Deadly Ruse is set in the Florida Panhandle and briefly in Texas and Atlanta, Georgia, and Helms has a fine knack for blending real locales into his fiction. In this new novel, Mac manages to get his basic Florida private investigator’s license, while cracking a big case. But, under Florida law, he will have to continue interning for a detective agency for two years before he can go out on his own. Thus, the Mac McClellan Mystery series is now set up well for future cases.

E. Michael Helms is a Marine veteran of the Vietnam War and author of a combat memoir, The Proud Bastards, as well as a two-part Civil War novel, Of Blood and Brothers.

 — Si Dunn

 

 

The Valley – Estampas del valle: Now in bilingual paperback for the first time – #bookreview

The-Valley-350x550

The Valley / Estampas del valle

Rolando Hinojosa

(Arte Público Press – paperback)

The long-turbulent Texas-Mexico border is in the news once again. So this is a timely moment to introduce or reintroduce readers to the famed Klail City Death Trip Series, fifteen books written by Rolando Hinojosa. The series is in a mythical Texas county on America’s southern frontier, in the Lower Rio Grande Valley.

The first book in that series, The Valley, introduces readers to life in Belken County, where Anglo Texans and Mexican Texans live side by side, and people die, or encounter death, on nearly every page. Their stories of everyday events, including love, weddings, births, friendships, affairs, discrimination and dying, are told mostly in short, well-written vignettes that cover the time period generally from World War I to 1970.

Arte Público Press recently has published the first bilingual, English-Spanish edition of The Valley, which initially appeared as Estampas del Valle in the early 1970s. And this is a noteworthy literary event for fans of both Hispanic literature and American literature in general.

Rolando Hinojosa’s fictional Belken County has been compared very favorably with William Faulkner’s Yoknapatawpha County and with Gabriel García Márquez’s fictional city, Macondo, in One Hundred Years of Solitude. Klail City is just one of several fictional towns in that appear as settings in Hinojosa’s imaginary county.

Hinojosa has spent his entire–lengthy–writing career bringing new characters, situations and locations to the Death Trip Series. And his books have won numerous prestigious writing awards, including The National Book Critics Circle Ivan Sandrof Lifetime Achievement Award and, in 1976, the most prestigious prize in Latin American Fiction, Casa de las Américanas, for the best  Spanish American novel. He is now a professor of creative writing at the University of Texas in Austin.

Si Dunn

 

The Last Camel Charge – An intriguing look at America’s pre-Civil War desert military experiment – #bookreview

The Last Camel Charge: The Untold Story of America’s Desert Military Experiment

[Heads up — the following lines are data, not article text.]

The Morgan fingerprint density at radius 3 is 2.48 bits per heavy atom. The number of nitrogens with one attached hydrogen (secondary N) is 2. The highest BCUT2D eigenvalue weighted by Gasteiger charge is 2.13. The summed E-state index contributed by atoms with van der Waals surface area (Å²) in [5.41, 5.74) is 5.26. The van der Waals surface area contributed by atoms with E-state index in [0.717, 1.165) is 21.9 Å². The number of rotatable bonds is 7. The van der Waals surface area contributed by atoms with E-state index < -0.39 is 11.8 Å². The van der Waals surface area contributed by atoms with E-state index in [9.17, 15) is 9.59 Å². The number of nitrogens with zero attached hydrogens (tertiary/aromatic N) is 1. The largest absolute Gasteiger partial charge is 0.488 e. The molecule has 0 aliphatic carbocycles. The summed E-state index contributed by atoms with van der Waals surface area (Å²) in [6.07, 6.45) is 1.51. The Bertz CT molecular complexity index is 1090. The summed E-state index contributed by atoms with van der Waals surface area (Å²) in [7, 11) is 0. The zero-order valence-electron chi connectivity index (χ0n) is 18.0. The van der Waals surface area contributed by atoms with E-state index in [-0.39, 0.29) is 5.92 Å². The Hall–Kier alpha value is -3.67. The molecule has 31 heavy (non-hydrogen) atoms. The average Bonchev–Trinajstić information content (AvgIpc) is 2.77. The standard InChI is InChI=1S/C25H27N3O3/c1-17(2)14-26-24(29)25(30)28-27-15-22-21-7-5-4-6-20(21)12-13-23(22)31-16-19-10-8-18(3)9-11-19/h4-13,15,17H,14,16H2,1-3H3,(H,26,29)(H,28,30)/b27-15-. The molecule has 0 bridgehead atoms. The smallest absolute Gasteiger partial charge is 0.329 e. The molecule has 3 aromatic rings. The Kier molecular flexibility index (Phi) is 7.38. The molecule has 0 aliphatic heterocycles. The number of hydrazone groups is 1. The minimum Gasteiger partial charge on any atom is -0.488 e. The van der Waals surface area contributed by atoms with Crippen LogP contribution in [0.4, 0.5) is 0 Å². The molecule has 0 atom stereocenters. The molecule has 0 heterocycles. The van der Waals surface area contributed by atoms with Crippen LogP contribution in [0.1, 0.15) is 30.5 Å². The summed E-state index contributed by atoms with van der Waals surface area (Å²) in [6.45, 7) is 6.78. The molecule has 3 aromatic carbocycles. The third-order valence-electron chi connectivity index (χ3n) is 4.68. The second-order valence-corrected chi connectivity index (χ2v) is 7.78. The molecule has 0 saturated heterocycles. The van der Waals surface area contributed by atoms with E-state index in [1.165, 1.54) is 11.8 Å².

Forrest Bryant Johnson
(Berkley Caliber, hardbackKindle)

The U.S. Army employed camels as transportation and pack animals in the American West during the mid-19th century and tried to create “a U.S. camel cavalry, a true camel corps,” the author of this fascinating history work notes.

Initially headquartered near San Antonio, Texas, the fledgling camel corps soon became involved in expeditions of discovery, as well as fighting in several areas.

The notable actions included a victorious camel charge against Mojave Indians in the Arizona Territory and helping naval lieutenant Edward Beale’s successfully create a wagon trail from Texas to California.

The Civil War ended the camel corps experiment, the author shows. But Union and Confederate forces both used camels during the conflict, and the last U.S. Army camel died in captivity in 1934.

Meanwhile, rumors abound that a few wild camels, distant offspring of the Camel Corps, are still alive and roaming the most desolate and isolated areas of the American Southwest. Indeed, the author notes, several wild camels were photographed near a West Texas railroad track in 2003.

Si Dunn

Dance All Night: Those Other Southwestern Swing Bands, Past and Present – #bookreview #in #music

Dance All Night: Those Other Southwestern Swing Bands, Past and Present
Jean A. Boyd
(Texas Tech University Press, hardback, list price $65.00; paperback, list price $39.95)

Fans of 1930s and 1940s western swing will find plenty to enjoy in this entertaining book by Jean A. Boyd, a  Baylor University music history professor and native of Fort Worth, Texas.

She celebrates the distinctive music and its Texas roots and highlights several groups that, unlike Bob Wills and the Texas Playboys, did not or have not made it into the national spotlight.

Yet these bands have picked, fiddled, strummed and sung their way to regional stardom in Texas and Oklahoma.

Her book likely will also appeal to musicologists and performers. She includes musical analysis and transcriptions of recorded performances, as well as histories and recollections.

Si Dunn 

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The New London explosion – Two views of America’s worst school disaster – #bookreview #texas #history

 My Boys and Girls Are in There: The 1937 New London School Explosion
By Ron Rozelle
(Texas A&M, hardback, list price $24.95; Kindle edition, list price $24.95)

 Gone at 3:17: The Untold Story of the Worst School Disaster in American History
By David M. Brown and Michael Wereschagin
(Potomac Books, hardback, $29.95; Kindle edition, list price $29.95)

On March 18, 1937, in East Texas’ tiny New London community, a natural gas explosion killed some 300 students, teachers and others at London Junior-Senior High School.

Seventy-five years later, the exact death toll in America’s worst school disaster remains uncertain. But its grim lessons are relevant and timely again as school districts across the nation struggle to cut their operating expenses without endangering student safety.